The first radioactive sludge has been removed from the UK's Sellafield nuclear site, marking a “major step forward” in its clean-up.
About 1,500 cubic metres of sludge needs to be emptied from an area dating back to the 1950s which was built to store used nuclear fuel for recycling.
“We’re making history at Sellafield by transferring the first sludge using a tried-and-tested pump to a new £240 million state-of-the-art sludge storage plant containing three enormous stainless steel buffer storage vessels, each of which is the same volume as seven double decker buses,” said spokesman Martin Leafe.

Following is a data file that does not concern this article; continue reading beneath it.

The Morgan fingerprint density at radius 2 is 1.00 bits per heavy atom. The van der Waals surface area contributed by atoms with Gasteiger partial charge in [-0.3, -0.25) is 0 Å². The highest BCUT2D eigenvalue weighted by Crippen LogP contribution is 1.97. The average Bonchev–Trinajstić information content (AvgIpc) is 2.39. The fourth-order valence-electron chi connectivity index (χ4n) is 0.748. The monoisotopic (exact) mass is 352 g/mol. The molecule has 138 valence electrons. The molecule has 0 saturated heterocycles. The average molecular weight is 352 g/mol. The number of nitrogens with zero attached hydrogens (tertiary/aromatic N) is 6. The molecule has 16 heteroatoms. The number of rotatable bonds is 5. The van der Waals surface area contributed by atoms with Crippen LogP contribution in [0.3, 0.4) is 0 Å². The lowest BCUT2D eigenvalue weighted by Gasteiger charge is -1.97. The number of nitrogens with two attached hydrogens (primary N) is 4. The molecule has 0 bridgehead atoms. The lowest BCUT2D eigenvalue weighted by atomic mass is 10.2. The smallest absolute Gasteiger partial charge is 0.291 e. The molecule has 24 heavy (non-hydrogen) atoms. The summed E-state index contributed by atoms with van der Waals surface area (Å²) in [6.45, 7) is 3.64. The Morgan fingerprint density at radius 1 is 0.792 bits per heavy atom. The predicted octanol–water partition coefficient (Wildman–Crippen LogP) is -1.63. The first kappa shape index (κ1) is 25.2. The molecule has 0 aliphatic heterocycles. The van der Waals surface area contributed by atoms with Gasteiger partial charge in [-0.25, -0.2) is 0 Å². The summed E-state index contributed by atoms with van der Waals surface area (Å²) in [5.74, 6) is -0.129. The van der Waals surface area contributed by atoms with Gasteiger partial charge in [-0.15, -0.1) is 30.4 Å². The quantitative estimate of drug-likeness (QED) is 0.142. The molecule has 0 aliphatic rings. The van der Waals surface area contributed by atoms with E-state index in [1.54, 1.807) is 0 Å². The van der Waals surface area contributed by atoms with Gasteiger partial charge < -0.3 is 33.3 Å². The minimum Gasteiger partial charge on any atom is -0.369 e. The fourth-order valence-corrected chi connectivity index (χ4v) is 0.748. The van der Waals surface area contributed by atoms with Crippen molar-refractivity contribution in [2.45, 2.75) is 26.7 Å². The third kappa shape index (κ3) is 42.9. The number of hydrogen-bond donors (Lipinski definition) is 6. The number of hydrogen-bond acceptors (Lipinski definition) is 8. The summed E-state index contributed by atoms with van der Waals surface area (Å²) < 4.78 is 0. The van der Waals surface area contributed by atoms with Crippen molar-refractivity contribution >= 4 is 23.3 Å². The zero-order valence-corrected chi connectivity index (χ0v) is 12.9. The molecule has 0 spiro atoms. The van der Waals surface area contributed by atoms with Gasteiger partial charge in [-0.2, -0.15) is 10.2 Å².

“The pond is six metres deep and we’ve spent years devising an engineering solution to literally suck up the radioactive sludge from the bottom of the pond, which in places is over one metre deep.
“What makes the job more difficult is that the pond is very congested and full of large metal boxes containing nuclear fuel, so we need to work around these and ensure these remain fully submerged at all times.
“Just to make matters more difficult we have to drive the platform remotely from a control cabin to minimise the radiation dose to the workforce.”